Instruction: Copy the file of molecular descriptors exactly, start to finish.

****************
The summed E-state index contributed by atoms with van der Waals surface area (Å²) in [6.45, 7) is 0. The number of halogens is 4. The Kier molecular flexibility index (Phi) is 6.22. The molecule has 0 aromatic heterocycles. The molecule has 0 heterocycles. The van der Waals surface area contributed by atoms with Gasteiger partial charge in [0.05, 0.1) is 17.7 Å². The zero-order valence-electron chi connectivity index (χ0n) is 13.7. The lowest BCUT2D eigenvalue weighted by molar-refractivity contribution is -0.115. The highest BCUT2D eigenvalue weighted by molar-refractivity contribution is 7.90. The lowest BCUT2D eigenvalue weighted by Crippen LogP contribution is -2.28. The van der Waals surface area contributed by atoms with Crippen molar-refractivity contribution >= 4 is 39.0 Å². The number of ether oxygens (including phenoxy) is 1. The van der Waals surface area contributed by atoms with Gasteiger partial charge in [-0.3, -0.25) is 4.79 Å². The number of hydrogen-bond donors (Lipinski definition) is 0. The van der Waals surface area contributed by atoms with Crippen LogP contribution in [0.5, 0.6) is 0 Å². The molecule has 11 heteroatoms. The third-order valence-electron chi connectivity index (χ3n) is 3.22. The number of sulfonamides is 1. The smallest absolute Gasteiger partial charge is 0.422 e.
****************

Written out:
The summed E-state index contributed by atoms with van der Waals surface area (Å²) in [6.45, 7) is 0. The number of halogens is 4. The Kier molecular flexibility index (Phi) is 6.22. The molecule has 0 aromatic heterocycles. The molecule has 0 heterocycles. The van der Waals surface area contributed by atoms with Gasteiger partial charge in [0.05, 0.1) is 17.7 Å². The zero-order valence-electron chi connectivity index (χ0n) is 13.7. The lowest BCUT2D eigenvalue weighted by molar-refractivity contribution is -0.115. The highest BCUT2D eigenvalue weighted by molar-refractivity contribution is 7.90. The lowest BCUT2D eigenvalue weighted by Crippen LogP contribution is -2.28. The van der Waals surface area contributed by atoms with Crippen molar-refractivity contribution >= 4 is 39.0 Å². The number of ether oxygens (including phenoxy) is 1. The van der Waals surface area contributed by atoms with Gasteiger partial charge in [-0.3, -0.25) is 4.79 Å². The number of hydrogen-bond donors (Lipinski definition) is 0. The van der Waals surface area contributed by atoms with Crippen LogP contribution in [0.5, 0.6) is 0 Å². The molecule has 11 heteroatoms. The third-order valence-electron chi connectivity index (χ3n) is 3.22. The number of sulfonamides is 1. The smallest absolute Gasteiger partial charge is 0.422 e.